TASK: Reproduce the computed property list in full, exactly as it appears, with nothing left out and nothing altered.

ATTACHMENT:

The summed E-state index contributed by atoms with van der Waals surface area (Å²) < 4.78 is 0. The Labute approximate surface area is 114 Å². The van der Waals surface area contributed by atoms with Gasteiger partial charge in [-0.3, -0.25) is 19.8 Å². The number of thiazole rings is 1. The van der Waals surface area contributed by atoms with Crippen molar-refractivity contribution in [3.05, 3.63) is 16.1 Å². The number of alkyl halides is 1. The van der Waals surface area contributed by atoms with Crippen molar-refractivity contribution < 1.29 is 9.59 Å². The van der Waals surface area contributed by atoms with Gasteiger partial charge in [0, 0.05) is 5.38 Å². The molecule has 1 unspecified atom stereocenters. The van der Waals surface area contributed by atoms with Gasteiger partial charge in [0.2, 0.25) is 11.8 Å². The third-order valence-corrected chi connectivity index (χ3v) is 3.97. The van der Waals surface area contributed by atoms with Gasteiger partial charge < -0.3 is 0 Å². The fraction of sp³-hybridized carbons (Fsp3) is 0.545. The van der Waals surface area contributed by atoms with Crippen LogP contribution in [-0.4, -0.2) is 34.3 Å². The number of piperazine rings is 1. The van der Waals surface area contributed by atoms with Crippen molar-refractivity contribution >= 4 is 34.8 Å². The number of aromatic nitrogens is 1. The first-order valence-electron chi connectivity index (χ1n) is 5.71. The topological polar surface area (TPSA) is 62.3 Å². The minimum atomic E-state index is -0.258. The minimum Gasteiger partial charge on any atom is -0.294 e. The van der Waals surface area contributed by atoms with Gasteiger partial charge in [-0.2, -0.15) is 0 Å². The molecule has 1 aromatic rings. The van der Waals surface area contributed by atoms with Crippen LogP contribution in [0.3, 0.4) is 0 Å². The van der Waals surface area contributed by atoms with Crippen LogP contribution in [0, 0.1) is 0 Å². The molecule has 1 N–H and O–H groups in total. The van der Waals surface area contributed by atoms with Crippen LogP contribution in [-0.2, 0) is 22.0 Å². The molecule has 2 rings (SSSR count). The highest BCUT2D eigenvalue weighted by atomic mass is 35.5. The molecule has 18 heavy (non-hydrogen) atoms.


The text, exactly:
The summed E-state index contributed by atoms with van der Waals surface area (Å²) < 4.78 is 0. The Labute approximate surface area is 114 Å². The van der Waals surface area contributed by atoms with Gasteiger partial charge in [-0.3, -0.25) is 19.8 Å². The number of thiazole rings is 1. The van der Waals surface area contributed by atoms with Crippen molar-refractivity contribution in [3.05, 3.63) is 16.1 Å². The number of alkyl halides is 1. The van der Waals surface area contributed by atoms with Crippen molar-refractivity contribution < 1.29 is 9.59 Å². The van der Waals surface area contributed by atoms with Gasteiger partial charge in [0, 0.05) is 5.38 Å². The molecule has 1 unspecified atom stereocenters. The van der Waals surface area contributed by atoms with Gasteiger partial charge in [0.2, 0.25) is 11.8 Å². The third-order valence-corrected chi connectivity index (χ3v) is 3.97. The van der Waals surface area contributed by atoms with Gasteiger partial charge < -0.3 is 0 Å². The fraction of sp³-hybridized carbons (Fsp3) is 0.545. The van der Waals surface area contributed by atoms with Crippen LogP contribution in [-0.4, -0.2) is 34.3 Å². The number of piperazine rings is 1. The van der Waals surface area contributed by atoms with Crippen molar-refractivity contribution >= 4 is 34.8 Å². The number of aromatic nitrogens is 1. The first-order valence-electron chi connectivity index (χ1n) is 5.71. The topological polar surface area (TPSA) is 62.3 Å². The minimum atomic E-state index is -0.258. The minimum Gasteiger partial charge on any atom is -0.294 e. The van der Waals surface area contributed by atoms with Gasteiger partial charge in [-0.2, -0.15) is 0 Å². The molecule has 1 aromatic rings. The van der Waals surface area contributed by atoms with Crippen LogP contribution in [0.3, 0.4) is 0 Å². The van der Waals surface area contributed by atoms with Crippen LogP contribution in [0, 0.1) is 0 Å². The molecule has 1 N–H and O–H groups in total. The van der Waals surface area contributed by atoms with Crippen LogP contribution in [-0.2, 0) is 22.0 Å². The molecule has 2 rings (SSSR count). The highest BCUT2D eigenvalue weighted by atomic mass is 35.5. The molecule has 18 heavy (non-hydrogen) atoms.